Part 5: I would go straight to Part 5, not that 3 and 4 are important, but Part 5 is where the real action takes plays, it’s were the most of the songs are placed and each are sung by the stalwarts of the Indian music, like TR Mahaligam, TMS and the legendary Balamurali Krishna. Also this part is where some of the great performance made by Shivaji and Balaiya.

The story goes like this, Hemanatha Bhagavathar (Balaiya) is a world acclaimed singer, who visits Madurai. (Song 1) He sings in Madurai Tamil Sangam (Ancient Tamil literary society) he is arrogant and challenges for one-on-one in singing. Unable to compete with him the Sangam-Singers withdraws, the king then by compulsion appoints Banabatar (TR Mahalingam), a simple guy who sings in temple to compete against Hemanatha Bhagavathar.  (Song 2) Banabatar unable to find a way out prays to Shiva. Here Shiva (Shivaji) enters the scene as a woodcutter and sings (Song 3) to teach a lesson for the arrogant Hemanatha Bhagavathar.

Song 1: "Oru Naal Pothuma" (Is one day enough for me to sing) sung by Balaiya in film (voice by Balamurali Krishna)

Song 2: "Isai Tamil Nee Seitha Arum Saadhanai"  (Your “shiva” works in musical tamil is great) sung by T.R.Mahalingam himself as Banabattar

Song 3: "Paattum Naanae, Baavamum Naanae" (I am the song, I am the expression) sung by Shivaji in film (Voice by T.M. Soundararajan)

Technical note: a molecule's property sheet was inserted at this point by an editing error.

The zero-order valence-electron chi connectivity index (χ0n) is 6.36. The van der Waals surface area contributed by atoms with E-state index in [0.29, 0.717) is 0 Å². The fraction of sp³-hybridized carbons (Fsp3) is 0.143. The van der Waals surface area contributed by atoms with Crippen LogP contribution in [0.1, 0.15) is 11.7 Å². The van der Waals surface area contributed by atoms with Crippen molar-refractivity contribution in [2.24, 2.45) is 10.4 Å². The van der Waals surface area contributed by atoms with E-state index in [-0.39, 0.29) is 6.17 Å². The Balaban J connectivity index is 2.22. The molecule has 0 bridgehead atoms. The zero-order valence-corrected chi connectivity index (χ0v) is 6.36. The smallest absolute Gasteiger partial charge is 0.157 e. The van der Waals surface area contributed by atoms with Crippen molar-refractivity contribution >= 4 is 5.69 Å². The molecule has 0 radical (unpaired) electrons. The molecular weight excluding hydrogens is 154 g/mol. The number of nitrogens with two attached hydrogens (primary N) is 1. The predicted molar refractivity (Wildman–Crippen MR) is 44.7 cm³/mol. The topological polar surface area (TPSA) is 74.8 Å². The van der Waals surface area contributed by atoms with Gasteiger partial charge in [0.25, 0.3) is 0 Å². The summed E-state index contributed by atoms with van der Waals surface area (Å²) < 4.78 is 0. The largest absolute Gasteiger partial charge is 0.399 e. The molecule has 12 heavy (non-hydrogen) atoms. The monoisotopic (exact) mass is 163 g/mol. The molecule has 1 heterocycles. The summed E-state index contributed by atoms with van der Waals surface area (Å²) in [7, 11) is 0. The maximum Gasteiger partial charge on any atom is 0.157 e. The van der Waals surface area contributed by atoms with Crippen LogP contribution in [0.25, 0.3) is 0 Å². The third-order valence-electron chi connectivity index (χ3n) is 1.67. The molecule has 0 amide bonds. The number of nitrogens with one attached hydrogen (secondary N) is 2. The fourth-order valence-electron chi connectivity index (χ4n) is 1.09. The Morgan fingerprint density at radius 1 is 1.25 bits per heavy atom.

Also featuring in the film is K. P Sundarambal, who was first actress in the olden days to get paid One Lakh in a movie. She is synonymous to role of the ancient-poetess Ovvaiyar.

It’s a must watch for grand costumes, good performances and the music by KV Mahadevan.

TMS and BalaMurali
Listed is the Youtube video of all three songs,

Song 1: Oru Naal Poduma - Balamurali Krishna

Song 2: Isai Tamil Nee Seitha Arum Saadhanai - T.R.Mahalingam

Song 3: Paattum Naanae, Baavamum Naanae - T.M. Soundararajan

Check this for entire movie with English Sub-Titles

Sunday, September 4, 2011

Before The Rains (UK, India, 2009)

The film set in Kerala, being his native and a reputed cinematographer himself takes advantage of the scenic views of the gods-own-country.


Santosh Sivan
This film was recommended by Prasanna, a budding Tamil FilmMaker in his Film Workshop. Its a Merchant Ivory Production, as usual for the production house the story is set in British Raj, directed an ace cinematographer-turned-director Santhosh Sivan. The film is set in mostly in English and Malayalam, with little bit of Tamil, irrespective of multi-languages the film turns well, as Santhosh has well horned his directorial skills in depicting visually.

Morres, TK and Sajani
TK Nelan (Rahul) a futuristic and rational thinking person, works for Morres (Linus) a British Civil Officer, Sajani (Nanditha Das) works as a maid. Morres a married man indulges in affair with Sajani. Their love-life is disturbed by the entry of Morres’wife Jennifer. Meanwhile Sajani is experiencing humiliation with her husband Rajat, as the grapevine gossip of her affair circles in the village. One night after severe beating from Rajat, Sajani takes shelter with Morres, unable to keep her, he asks Nelan to take her somewhere as this situation will jeopardise his family life and the work ambition to build road. But Sajani returns, comes to know about the ill-love of Morres with her and kills herself. The both hide her body, Nelan is then thrown in between loyalty to his employer and his village laws. Which path he chooses?